Feb 8, 2009

Brian Gainor on "Sonic Branding"

As a follow up to our recent post about the Garth Brooks song in Kansas City, here's a piece on "sonic branding" by Brian Gainor on his excellent Partnership Activation blog:
Sit back and take a quick moment to think, what is the sound of your brand? How does the "sound" of the Dallas Cowboys differ from that of the Miami Dolphins? How does Miller Lite differ from Heineken?

From classical to country to hip-hop, brands across the globe connect with consumers with different sounds. What I am talking about is Sonic Branding, the use of a special sound to identify and advertise products associated with a particular manufacturer. Sonic branding is becoming an increasingly powerful tool for brands to convey memorable messages to consumers... Why? Marketers are now starting to combine music and sports to hit their target consumer base's multiple passion points...

How are professional organizations starting to capitalize on this phenomenon? They are starting to take ownership of their music by integrating corporate partners more heavily in their online content/in-game music (i.e. offering team/player music via iTunes integration online) and are taking greater strides to understand how they can win over more consumers by creating products/events that incorpoate both music and sports (i.e. Nike Plus).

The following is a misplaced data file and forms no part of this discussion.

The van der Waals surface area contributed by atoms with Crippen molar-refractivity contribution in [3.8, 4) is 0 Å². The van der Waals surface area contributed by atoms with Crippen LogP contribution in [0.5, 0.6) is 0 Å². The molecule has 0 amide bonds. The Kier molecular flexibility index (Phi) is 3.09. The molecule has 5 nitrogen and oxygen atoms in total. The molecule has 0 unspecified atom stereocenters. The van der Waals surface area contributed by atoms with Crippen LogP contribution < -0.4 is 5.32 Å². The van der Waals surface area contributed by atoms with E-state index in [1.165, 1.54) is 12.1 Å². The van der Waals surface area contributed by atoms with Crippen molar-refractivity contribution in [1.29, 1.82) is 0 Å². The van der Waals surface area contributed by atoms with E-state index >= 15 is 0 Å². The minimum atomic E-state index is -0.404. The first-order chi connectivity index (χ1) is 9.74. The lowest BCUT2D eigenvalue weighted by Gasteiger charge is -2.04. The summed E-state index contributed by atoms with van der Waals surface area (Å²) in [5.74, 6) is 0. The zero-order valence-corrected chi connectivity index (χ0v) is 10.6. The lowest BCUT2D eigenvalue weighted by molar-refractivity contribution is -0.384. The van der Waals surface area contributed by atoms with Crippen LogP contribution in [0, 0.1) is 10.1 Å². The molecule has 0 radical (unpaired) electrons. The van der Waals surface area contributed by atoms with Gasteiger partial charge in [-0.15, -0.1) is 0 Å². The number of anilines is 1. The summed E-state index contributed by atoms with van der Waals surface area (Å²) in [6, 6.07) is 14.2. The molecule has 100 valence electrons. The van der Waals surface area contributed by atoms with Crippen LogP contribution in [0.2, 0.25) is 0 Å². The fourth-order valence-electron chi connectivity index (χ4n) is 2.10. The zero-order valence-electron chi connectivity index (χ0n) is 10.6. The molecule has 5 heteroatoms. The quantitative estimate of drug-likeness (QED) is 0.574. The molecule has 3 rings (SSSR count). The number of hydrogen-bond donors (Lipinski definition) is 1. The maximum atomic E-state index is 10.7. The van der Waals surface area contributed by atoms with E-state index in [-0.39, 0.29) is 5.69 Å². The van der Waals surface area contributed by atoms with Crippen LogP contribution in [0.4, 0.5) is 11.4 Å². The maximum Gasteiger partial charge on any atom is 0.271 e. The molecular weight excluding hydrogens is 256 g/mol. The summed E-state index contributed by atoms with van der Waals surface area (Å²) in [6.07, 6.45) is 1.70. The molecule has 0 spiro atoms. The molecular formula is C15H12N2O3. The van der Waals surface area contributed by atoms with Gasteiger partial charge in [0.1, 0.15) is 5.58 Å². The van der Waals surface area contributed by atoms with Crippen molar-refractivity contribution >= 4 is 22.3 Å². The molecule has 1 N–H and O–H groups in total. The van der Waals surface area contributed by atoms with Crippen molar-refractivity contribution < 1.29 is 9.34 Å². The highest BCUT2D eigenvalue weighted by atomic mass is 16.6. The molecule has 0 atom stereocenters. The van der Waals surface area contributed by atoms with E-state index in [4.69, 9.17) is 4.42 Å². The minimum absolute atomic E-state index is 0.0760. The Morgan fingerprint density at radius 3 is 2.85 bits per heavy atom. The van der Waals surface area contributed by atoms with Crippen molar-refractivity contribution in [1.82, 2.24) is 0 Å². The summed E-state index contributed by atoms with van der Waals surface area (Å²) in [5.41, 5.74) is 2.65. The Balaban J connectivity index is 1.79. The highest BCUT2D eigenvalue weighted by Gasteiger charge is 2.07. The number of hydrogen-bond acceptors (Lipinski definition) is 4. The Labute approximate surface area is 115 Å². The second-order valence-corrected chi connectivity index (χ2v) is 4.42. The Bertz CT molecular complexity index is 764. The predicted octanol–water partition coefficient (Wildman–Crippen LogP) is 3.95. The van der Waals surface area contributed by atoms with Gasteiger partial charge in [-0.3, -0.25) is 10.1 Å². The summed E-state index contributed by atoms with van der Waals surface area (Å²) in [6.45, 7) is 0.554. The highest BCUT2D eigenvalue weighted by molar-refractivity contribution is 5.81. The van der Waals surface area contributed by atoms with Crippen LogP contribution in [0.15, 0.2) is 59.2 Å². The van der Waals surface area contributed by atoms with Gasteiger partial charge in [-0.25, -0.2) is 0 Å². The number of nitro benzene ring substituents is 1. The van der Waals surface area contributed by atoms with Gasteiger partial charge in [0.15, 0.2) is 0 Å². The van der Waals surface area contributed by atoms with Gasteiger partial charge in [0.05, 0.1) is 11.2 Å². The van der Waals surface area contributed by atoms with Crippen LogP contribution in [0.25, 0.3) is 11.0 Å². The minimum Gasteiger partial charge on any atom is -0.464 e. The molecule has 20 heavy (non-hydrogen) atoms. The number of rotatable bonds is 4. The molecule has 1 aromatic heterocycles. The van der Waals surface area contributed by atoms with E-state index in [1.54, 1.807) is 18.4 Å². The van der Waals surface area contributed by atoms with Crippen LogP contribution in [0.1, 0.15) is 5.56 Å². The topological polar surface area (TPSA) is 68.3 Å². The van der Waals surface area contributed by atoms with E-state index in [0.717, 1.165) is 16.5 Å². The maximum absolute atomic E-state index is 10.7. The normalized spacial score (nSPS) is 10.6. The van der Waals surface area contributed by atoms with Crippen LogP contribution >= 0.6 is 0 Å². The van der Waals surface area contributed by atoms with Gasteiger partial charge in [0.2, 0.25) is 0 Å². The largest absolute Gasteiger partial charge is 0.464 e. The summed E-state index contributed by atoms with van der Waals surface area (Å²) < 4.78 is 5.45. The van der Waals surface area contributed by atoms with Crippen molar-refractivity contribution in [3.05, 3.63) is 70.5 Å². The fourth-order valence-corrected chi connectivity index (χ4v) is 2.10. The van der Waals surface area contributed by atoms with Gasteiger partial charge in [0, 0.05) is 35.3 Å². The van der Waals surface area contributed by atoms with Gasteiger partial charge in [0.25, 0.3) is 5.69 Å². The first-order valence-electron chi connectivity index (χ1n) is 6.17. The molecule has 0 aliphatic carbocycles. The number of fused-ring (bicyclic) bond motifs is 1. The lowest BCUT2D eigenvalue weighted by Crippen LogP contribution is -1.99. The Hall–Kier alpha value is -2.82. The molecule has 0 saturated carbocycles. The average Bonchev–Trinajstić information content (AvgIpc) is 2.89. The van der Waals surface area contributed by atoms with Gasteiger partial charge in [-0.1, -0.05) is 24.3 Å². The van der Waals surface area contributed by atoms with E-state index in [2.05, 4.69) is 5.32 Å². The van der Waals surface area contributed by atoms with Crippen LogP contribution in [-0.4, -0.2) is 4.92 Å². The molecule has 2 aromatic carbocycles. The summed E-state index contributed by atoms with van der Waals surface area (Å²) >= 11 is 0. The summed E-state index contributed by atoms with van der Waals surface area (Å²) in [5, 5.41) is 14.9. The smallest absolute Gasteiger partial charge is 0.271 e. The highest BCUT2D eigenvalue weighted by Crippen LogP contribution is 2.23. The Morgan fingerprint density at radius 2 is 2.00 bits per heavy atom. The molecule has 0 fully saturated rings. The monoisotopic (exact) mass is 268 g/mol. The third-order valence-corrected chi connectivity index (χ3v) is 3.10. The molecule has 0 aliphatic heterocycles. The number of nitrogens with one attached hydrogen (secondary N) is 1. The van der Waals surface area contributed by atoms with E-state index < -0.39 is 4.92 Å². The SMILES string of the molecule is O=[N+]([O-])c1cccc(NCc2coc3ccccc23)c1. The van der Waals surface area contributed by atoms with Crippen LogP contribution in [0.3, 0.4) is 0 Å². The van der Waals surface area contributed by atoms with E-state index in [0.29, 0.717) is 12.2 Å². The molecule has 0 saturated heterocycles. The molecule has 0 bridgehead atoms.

From an outsiders view, which teams have done a great job capitalizing on the passion that fans have for both music and sports? Consider the ways that Celtic Glasow, Liverpool FC, the Boston Red Sox, and the New York Yankees incorporate music into their game experience. Can these organizations do a much better job leveraging these sounds as assets? Of course... Which is definitely something that we will start to see all teams expound upon in the near future as consumers take greater control of their music and sports...

There plenty of examples of teams with a song that fans have adopted -- for example, the "Take Me Out to the Ballgame" tradition at the Chicago Cubs. Here are some other ones: